viernes, 27 de marzo de 2015

FDA Warns of Cardiac Effect When Heart Drug Mixed With Hepatitis C Meds: MedlinePlus

FDA Warns of Cardiac Effect When Heart Drug Mixed With Hepatitis C Meds: MedlinePlus

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FDA Warns of Cardiac Effect When Heart Drug Mixed With Hepatitis C Meds

Adding Harvoni or Sovaldi to amiodarone could cause dangerous slowing of heart rate, agency says
By Robert Preidt
Wednesday, March 25, 2015
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WEDNESDAY, March 25, 2015 (HealthDay News) -- A potentially life-threatening slowing of the heart can occur when the common heart drug amiodarone is taken with new hepatitis C medications, the U.S. Food and Drug Administration warns.
The dangerous slowing of the heart -- called symptomatic bradycardia -- can occur when amiodarone is taken with the hepatitis C drugs Harvoni (ledipasvir/sofosbuvir) or Sovaldi (sofosbuvir) and combined with another direct-acting antiviral for the treatment of hepatitis C.
Harvoni and Sovaldi are two new medicines recently approved by the FDA to help rid the body of hepatitis C infection. If left untreated, hepatitis C infection can damage the liver and raise the odds of liver failure and liver cancer.
Amiodarone is commonly used to treat heartbeat irregularities, the FDA noted in a news release.
Information about the risk of the drugs used in combination is being added to the labels of Harvoni and Sovaldi, the FDA said. The agency is also telling doctors not to prescribe either Harvoni or Sovaldi combined with another direct-acting antiviral, such as the experimental drug daclatasvir or Olysio (simeprevir), to patients taking amiodarone.
The warning comes after the FDA received reports of the death of one patient from cardiac arrest and of three patients who required a pacemaker to regulate their heart rhythms after taking this combination of drugs, the agency said.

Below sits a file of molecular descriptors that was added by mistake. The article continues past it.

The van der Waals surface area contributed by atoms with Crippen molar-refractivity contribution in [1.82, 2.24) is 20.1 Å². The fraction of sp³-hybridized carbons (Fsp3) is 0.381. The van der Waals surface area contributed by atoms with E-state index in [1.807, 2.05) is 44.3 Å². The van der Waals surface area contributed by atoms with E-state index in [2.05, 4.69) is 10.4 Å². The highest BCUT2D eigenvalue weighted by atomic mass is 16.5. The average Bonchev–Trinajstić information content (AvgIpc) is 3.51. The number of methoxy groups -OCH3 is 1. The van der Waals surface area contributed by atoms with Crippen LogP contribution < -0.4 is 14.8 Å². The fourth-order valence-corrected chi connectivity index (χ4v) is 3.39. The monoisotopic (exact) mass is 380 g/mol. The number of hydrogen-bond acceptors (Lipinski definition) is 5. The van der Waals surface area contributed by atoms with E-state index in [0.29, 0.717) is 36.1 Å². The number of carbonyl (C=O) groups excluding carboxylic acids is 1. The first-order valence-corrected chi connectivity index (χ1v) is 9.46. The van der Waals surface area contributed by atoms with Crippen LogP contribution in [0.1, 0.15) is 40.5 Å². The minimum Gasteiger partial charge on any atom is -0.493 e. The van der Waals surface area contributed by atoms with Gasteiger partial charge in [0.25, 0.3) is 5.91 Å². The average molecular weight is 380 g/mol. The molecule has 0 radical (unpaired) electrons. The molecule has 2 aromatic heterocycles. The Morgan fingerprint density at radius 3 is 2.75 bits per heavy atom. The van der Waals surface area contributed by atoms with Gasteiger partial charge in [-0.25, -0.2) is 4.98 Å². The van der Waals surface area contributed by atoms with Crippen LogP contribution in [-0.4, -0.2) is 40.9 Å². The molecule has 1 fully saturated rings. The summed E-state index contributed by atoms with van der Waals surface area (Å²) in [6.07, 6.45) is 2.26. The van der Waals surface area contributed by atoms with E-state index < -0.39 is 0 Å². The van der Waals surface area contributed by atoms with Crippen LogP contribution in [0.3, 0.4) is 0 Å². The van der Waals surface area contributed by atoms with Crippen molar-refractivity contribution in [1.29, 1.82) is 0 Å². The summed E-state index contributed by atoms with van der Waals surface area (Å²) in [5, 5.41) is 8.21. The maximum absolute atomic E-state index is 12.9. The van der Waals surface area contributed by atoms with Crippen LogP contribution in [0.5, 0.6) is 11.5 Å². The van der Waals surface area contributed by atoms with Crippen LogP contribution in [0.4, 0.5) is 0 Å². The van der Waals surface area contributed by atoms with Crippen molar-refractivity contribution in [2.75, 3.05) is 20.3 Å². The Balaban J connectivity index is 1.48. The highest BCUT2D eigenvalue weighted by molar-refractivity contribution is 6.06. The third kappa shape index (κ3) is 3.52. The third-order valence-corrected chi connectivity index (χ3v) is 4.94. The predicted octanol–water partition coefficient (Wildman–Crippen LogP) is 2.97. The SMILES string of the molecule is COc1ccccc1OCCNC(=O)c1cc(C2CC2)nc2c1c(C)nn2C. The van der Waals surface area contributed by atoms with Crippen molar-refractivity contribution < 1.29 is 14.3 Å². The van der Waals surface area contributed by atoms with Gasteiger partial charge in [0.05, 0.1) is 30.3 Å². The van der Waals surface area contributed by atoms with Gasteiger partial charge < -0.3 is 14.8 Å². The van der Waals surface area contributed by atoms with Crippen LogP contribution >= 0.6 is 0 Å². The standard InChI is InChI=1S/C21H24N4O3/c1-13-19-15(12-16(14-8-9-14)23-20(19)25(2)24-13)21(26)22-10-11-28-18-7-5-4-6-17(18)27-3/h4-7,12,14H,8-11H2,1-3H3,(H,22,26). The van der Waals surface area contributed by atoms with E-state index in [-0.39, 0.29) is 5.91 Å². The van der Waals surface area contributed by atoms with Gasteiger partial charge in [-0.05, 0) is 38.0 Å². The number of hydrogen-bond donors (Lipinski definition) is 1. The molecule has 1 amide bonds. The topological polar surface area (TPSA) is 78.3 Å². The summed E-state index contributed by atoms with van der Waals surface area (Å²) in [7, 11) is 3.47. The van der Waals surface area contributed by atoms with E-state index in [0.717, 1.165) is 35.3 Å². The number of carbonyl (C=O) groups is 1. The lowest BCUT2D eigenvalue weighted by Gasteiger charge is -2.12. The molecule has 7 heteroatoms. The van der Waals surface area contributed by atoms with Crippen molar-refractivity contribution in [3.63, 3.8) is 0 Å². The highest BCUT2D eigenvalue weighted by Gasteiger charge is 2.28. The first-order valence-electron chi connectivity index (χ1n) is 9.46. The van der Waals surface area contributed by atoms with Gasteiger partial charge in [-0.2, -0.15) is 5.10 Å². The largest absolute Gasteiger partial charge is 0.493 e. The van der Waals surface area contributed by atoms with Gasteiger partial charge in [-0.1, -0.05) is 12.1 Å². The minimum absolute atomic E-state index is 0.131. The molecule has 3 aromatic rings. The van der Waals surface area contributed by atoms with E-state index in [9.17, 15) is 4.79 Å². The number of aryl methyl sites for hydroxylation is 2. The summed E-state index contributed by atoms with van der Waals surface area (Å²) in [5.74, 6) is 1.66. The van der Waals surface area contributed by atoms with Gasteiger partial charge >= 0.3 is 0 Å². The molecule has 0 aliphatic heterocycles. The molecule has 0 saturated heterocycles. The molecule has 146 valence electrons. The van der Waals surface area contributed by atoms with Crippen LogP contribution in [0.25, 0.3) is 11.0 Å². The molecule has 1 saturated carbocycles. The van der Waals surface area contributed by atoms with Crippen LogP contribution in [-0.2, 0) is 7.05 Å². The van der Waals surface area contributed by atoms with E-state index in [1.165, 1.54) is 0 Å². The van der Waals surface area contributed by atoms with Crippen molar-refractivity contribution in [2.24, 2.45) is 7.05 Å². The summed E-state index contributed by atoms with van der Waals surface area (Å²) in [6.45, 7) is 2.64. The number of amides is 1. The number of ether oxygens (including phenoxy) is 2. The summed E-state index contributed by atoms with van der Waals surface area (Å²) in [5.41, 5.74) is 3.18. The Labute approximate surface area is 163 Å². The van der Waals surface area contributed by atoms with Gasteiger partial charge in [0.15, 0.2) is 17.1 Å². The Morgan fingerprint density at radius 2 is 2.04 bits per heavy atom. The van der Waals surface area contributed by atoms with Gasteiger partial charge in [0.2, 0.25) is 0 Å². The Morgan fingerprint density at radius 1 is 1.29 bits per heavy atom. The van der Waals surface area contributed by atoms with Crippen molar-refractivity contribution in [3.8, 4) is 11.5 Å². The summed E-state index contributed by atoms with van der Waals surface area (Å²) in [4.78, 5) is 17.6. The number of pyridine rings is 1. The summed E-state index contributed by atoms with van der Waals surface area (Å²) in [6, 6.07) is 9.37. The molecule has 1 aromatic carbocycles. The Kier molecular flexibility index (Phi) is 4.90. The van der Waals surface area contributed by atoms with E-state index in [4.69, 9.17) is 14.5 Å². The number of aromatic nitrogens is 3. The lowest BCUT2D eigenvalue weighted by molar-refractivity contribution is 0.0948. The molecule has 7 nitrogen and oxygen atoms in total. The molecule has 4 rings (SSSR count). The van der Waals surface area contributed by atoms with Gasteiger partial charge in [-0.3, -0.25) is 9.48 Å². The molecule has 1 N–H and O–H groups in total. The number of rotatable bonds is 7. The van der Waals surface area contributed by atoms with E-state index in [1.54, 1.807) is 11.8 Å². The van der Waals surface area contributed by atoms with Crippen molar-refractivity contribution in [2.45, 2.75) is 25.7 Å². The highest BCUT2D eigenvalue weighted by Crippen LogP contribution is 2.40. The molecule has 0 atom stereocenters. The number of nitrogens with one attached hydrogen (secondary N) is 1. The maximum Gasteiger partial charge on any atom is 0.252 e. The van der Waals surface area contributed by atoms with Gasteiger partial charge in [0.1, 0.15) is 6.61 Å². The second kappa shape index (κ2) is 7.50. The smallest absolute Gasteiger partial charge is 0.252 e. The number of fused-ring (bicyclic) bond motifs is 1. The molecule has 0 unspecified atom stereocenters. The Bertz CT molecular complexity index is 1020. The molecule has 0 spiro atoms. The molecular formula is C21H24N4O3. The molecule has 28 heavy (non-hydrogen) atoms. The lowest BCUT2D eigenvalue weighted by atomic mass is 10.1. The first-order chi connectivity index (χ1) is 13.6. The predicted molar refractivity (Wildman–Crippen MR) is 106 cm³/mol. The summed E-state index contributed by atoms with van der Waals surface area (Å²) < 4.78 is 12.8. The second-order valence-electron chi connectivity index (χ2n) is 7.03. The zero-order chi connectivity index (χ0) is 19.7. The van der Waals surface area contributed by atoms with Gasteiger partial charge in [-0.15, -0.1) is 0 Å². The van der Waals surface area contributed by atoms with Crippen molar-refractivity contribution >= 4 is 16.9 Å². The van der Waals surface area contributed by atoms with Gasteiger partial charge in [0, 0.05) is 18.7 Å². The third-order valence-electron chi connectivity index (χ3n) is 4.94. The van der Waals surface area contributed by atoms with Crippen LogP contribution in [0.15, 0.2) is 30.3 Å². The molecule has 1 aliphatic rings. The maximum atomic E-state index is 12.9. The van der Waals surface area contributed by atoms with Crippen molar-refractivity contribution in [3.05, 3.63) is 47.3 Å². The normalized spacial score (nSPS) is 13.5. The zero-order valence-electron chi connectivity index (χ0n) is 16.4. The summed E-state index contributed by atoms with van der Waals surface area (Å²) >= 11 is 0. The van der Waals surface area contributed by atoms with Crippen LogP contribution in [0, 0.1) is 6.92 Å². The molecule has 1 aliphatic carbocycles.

In cases where doctors have no choice but to prescribe either Harvoni or Sovaldi combined with another direct-acting antiviral drug for patients taking amiodarone, patients should be monitored in the hospital for the first 48 hours, the FDA said.
That should be followed by daily heart rate monitoring in a doctor's office or at home for at least the first two weeks of treatment.
The FDA added that patients on amidarone who start taking either Harvoni or Sovaldi, combined with another direct-acting antiviral drug, should seek immediate medical attention if they develop signs or symptoms of symptomatic bradycardia. Those symptoms include near fainting or fainting; dizziness or light-headedness; malaise, weakness, excessive tiredness; shortness of breath, chest pains; and confusion or memory problems.
Two experts said that as use of Harvoni and Sovaldi expand, doctors will have to be on the lookout for any drug interactions.
The two hepatitis C drugs have "cure rates of greater than 90 percent," noted Dr. David Bernstein, chief of hepatolgy at North Shore University Hospital in Manhasset, N.Y.
"More than 2,000 patients were treated in clinical trials with these medications prior to FDA approval, and in these studies there were minimal side effects and few drug-drug interactions," he said.
However, "with the widespread use of these products in more than 100,000 patients," isolated incidents like the ones described by the FDA have occurred, Bernstein said. So, "this FDA recommendation makes sense and should be disseminated to all physicians who are or will be treating patients with chronic hepatitis C infection," he said.
Another expert also said that the risk to any one patient is likely rare.
"While this is a potentially devastating drug interaction in real life, it is unlikely to be a major issue," said Dr. Douglas Dieterich, a professor of liver diseases at the Icahn School of Medicine at Mount Sinai in New York City.
"In fact, I cannot recall treating a hepatitis C patient who was on amiodarone in the last five years," he said.
Dieterich added that "amiodarone is potentially liver-toxic and very few patients who have significant liver disease are taking it. The overall drug interaction profile of sofosbuvir is actually extremely good; better than most new medications we have seen in the hepatitis field."
SOURCES: Douglas Dieterich, M.D., professor of liver diseases, Icahn School of Medicine at Mount Sinai, New York City; David Bernstein, M.D., chief of hepatology, North Shore University Hospital, Manhasset, N.Y.; U.S. Food and Drug Administration, news release, March 24, 2015
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